Robert Downie of Appin
Robert Downie was a prime example of a young Scotsman of relatively humble origins whose mobility and willingness to work abroad made his fortune and allowed him to return to become a wealthy landowner and pillar of society.
Robert was born in 1771, the younger son of Robert Downie, tenant farmer and distiller of Spittaltown, Mentieth, and his wife Margaret Morrison, who also had no fewer than nine daughters - family group.
Robert followed his elder brother George, an officer in the HEICS military, to Calcutta in 1788, just as concern about corruption in the East India Company had led to its officers being banned from trading directly, private agencies like that of Downie and Maitland being set up to fill the void by entrepreneurs like the partners Robert Downie and Patrick Maitland.
Like many of his contemporaries, Robert had a native mistress, by whom he had two children before his marriage in 1804 to Mary Smith, who provided him with three daughters and a son George in Calcutta. Robert moved his family back to the UK in 1811 but tragedy struck during the voyage on HCS Astell: George died on board ship in June 1811 and was buried on St Helena. Three more children were born in the UK, the last being a son and heir, Robert, born in Edinburgh in 1814. Mary died in Edinburgh in 1819 after giving birth to a still born child.
With the aid of his substantial fortune, Robert set out to establish a place in society by becoming a landowner. He bought the estate of Dumbarrow in Forfarshire (Angus) in 1813, allowing him to style himself 'Robert Downie of Dumbarrow' but a year later, in March 1814, he purchased the much larger Appin estate in Argyllshire to become 'Robert Downie of Appin'. The estate cost £59 750, which equates in modern terms to £3.4 million.
Perhaps his most important claim to fame at this time was as chairman of the company set up in 1815 to build the Union Canal, completed in 1822. The basin on the Forth and Clyde canal near Falkirk at the point where it joined the new canal was named Port Downie in his honour and, at the Edinburgh terminus of the canal, a row of tenements at Port Hopetoun was named Downie Terrace (now part of Lothian Road).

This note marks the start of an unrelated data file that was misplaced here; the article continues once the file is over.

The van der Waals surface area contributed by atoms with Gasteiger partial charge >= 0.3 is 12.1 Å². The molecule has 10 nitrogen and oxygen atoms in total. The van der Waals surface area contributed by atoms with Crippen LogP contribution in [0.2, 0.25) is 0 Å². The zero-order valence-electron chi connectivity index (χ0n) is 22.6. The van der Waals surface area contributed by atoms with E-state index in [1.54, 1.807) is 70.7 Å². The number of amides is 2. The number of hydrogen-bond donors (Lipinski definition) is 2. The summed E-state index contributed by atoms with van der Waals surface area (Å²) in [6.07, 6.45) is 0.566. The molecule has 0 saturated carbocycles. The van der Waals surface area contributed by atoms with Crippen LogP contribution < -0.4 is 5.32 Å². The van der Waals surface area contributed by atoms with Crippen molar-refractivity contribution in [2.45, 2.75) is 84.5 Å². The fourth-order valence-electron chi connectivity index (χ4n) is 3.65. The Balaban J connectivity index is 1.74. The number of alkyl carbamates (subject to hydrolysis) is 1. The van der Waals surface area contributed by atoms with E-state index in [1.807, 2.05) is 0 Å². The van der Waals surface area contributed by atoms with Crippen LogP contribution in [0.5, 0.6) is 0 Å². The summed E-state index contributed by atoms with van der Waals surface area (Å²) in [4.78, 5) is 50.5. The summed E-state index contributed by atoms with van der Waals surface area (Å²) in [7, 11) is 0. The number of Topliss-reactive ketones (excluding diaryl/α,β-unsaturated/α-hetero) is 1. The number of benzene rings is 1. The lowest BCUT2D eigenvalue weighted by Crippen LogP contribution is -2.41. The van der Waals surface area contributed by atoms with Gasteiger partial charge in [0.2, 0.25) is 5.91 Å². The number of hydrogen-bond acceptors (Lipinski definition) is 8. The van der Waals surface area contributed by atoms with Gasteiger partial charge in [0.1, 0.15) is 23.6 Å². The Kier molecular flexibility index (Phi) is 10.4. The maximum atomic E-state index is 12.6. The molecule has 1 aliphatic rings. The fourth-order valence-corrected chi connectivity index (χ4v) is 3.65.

In 1820, Robert was elected MP for Stirling Burghs; he was re-elected in 1826 but lost the seat in 1830. His parliamentary career was not distinguished, perhaps because he was an independent but perhaps also because of his lowly background - History of Parliament entry. His addresses at that time included Appin House, Charlotte Square in Edinburgh, and Downing Street, London. He continued his agency work during these days, standing security for a number of passengers en route to Bengal from an office in London, and became a director of the Canada Company - Downie Township in Ontario was named after him.
Robert Downie of Appin died on 10 September 1841 at Appin House and is buried in the crypt of St John's Episcopal Church, Edinburgh. He left over £31 000 in moveable property in Scotland and a further £13 900 outside Scotland, a total of well over £2 million in today's money; as was normal at that time, the value of his heritable property including the Appin Estate, and land in Dunfermline and West Calder, was not included in the confirmation of the estate. His only surviving son Robert became Robert Downie of Appin and automatically took ownership of the land, but the rest of his father's estate was tied up in a trust set up in 1834. Young Robert died in 1843 at the age of only 29 in London, leaving no male heir to the Appin Estate.
The Appin estate was divided up amongst the surviving daughters and ended up in the hands of different members of the Macalpine-Leny family, the main part including Appin House going to James Robert Macalpine-Leny, who became James Robert Macalpine-Downie on inheriting the property, which remained in the Macalpine-Downie family until 1958.
This web page is the work of three people: Ian Macalpine-Leny, a direct descendant of Robert Downie of Appin, Sandy Fyfe and Ian Downie. Ian Macalpine-Leny's book about his family, Nouveaux Riches to Nouveaux Pauvres, was published on 15 March 2012.